Whenever I turned up for my shift I would be updated on all the 'newcomers' and this particular day (during the freezing winter months), I was told about a cat delivered by the national animal rescue. It didn't sound good at all. She was badly emaciated, didn't eat, didn't move, couldn't do her toilet and I was told that she smelt like death (these were the words!) and was suspected of having cat aids. I was told that no one really wanted to touch her because of the suspected cat aids, but now that I was 'filled in' I could go see the cat. And what a heart breaking sight. Apparently she had been spotted by several people in the neighborhood where she was picked up, for at least a couple of months. Most people had spotted the little emaciated cat with a limp, but no one had done anything about it. It's very unusual in my part of the world! Cats are generally considered someone's pet and strays is a rare phenomenon.
I found her sat upright with her head positioned exactly like the picture above. Although this picture is not Jessie, she looked a lot like this cat. Grey and white. She just sat very still with her eyes closed... obviously in pain and with not much further strength to go on. She quite clearly would not have made it had she not been brought to the shelter that day. I quietly opened the lid to her cage and stroked her a couple of times. I then (completely intuitively) put my forehead up against hers, so we sat forehead to forehead. Meanwhile I put my hand around her little neck and stroked her real gentle. With my mind I just embraced her with love and care and mentally wanted to let her know that she was now alright and in a safe place. I felt that she took it in, but she didn't make a noise. Apparently, for the next couple of days no sound was heard from her, although she did start eating and it seemed that her will to live reappeared.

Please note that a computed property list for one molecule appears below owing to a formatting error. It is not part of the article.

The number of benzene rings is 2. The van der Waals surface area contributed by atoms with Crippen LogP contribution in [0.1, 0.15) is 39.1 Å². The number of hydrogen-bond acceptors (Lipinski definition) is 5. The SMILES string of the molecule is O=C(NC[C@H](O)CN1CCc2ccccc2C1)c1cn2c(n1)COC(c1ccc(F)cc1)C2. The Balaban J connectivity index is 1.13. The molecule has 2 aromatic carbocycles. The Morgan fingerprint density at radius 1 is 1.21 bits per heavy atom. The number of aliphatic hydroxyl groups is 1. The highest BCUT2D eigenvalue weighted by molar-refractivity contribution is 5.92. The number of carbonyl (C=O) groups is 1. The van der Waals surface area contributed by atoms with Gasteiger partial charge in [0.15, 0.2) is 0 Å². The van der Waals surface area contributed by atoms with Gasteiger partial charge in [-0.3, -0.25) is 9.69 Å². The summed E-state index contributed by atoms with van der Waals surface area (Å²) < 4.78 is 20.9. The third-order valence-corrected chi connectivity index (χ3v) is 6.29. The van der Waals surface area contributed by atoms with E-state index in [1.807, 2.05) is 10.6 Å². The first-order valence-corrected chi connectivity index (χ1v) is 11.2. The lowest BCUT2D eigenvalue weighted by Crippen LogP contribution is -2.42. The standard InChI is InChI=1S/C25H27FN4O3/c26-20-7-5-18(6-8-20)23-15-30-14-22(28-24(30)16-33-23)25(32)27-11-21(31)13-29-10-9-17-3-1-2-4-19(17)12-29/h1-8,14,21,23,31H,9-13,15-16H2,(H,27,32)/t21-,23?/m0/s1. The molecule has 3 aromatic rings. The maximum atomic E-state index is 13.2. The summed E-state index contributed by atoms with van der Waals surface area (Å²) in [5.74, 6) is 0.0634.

Then, a few days later, when I came by just to check in on how Jessie was doing, something magical happened. It gives me goose bumps even when I think about it today. As I made my way down the corridor to where Jessie was sat, the girls told me that she seemed better but still not a sound, not a purr from her. When I stood outside the room with her cage and could see her, I called out to her. And then she let out a loud miauw!! The girls were amazed and excited... it was like the first sign of the little 'person' in there. We all squeaked with delight.
From then on Jessie slowly (very slowly) began her recovery. After she had a thorough check up by the vet he declared that she didn't have cat aids, but probably had been run over by a car some time ago because she had a broken her hip. And was extremely emaciated. It was a mystery how she'd managed to survive for as long as she had in her condition.